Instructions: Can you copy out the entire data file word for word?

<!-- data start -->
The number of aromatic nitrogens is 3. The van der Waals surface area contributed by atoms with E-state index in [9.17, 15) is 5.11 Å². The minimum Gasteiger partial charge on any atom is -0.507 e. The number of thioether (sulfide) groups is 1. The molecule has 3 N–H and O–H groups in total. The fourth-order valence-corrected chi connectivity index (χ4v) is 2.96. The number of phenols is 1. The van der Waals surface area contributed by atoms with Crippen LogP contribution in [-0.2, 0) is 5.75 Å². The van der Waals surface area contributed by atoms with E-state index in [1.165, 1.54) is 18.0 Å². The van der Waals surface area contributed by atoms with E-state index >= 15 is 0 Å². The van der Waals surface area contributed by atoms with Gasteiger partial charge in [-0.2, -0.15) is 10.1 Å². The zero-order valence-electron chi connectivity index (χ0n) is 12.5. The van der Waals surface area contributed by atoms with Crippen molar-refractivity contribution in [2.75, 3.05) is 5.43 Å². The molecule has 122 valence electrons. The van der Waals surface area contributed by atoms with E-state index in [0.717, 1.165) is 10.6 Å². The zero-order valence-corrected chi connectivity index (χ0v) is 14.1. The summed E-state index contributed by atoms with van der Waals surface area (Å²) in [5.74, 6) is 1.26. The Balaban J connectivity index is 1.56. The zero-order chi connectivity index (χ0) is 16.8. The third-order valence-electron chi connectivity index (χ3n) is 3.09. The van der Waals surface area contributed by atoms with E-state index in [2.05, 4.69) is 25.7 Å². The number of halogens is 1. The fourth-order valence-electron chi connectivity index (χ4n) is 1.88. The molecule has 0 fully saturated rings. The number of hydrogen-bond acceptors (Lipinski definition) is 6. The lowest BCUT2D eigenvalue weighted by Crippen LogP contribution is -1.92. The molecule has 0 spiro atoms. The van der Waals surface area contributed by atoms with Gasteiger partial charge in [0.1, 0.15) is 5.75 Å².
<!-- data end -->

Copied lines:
The number of aromatic nitrogens is 3. The van der Waals surface area contributed by atoms with E-state index in [9.17, 15) is 5.11 Å². The minimum Gasteiger partial charge on any atom is -0.507 e. The number of thioether (sulfide) groups is 1. The molecule has 3 N–H and O–H groups in total. The fourth-order valence-corrected chi connectivity index (χ4v) is 2.96. The number of phenols is 1. The van der Waals surface area contributed by atoms with Crippen LogP contribution in [-0.2, 0) is 5.75 Å². The van der Waals surface area contributed by atoms with E-state index in [1.165, 1.54) is 18.0 Å². The van der Waals surface area contributed by atoms with E-state index >= 15 is 0 Å². The van der Waals surface area contributed by atoms with Gasteiger partial charge in [-0.2, -0.15) is 10.1 Å². The zero-order valence-electron chi connectivity index (χ0n) is 12.5. The van der Waals surface area contributed by atoms with Crippen molar-refractivity contribution in [2.75, 3.05) is 5.43 Å². The molecule has 122 valence electrons. The van der Waals surface area contributed by atoms with E-state index in [0.717, 1.165) is 10.6 Å². The zero-order valence-corrected chi connectivity index (χ0v) is 14.1. The summed E-state index contributed by atoms with van der Waals surface area (Å²) in [5.74, 6) is 1.26. The Balaban J connectivity index is 1.56. The zero-order chi connectivity index (χ0) is 16.8. The third-order valence-electron chi connectivity index (χ3n) is 3.09. The van der Waals surface area contributed by atoms with E-state index in [2.05, 4.69) is 25.7 Å². The number of halogens is 1. The fourth-order valence-electron chi connectivity index (χ4n) is 1.88. The molecule has 0 fully saturated rings. The number of hydrogen-bond acceptors (Lipinski definition) is 6. The lowest BCUT2D eigenvalue weighted by Crippen LogP contribution is -1.92. The molecule has 0 spiro atoms. The van der Waals surface area contributed by atoms with Gasteiger partial charge in [0.1, 0.15) is 5.75 Å².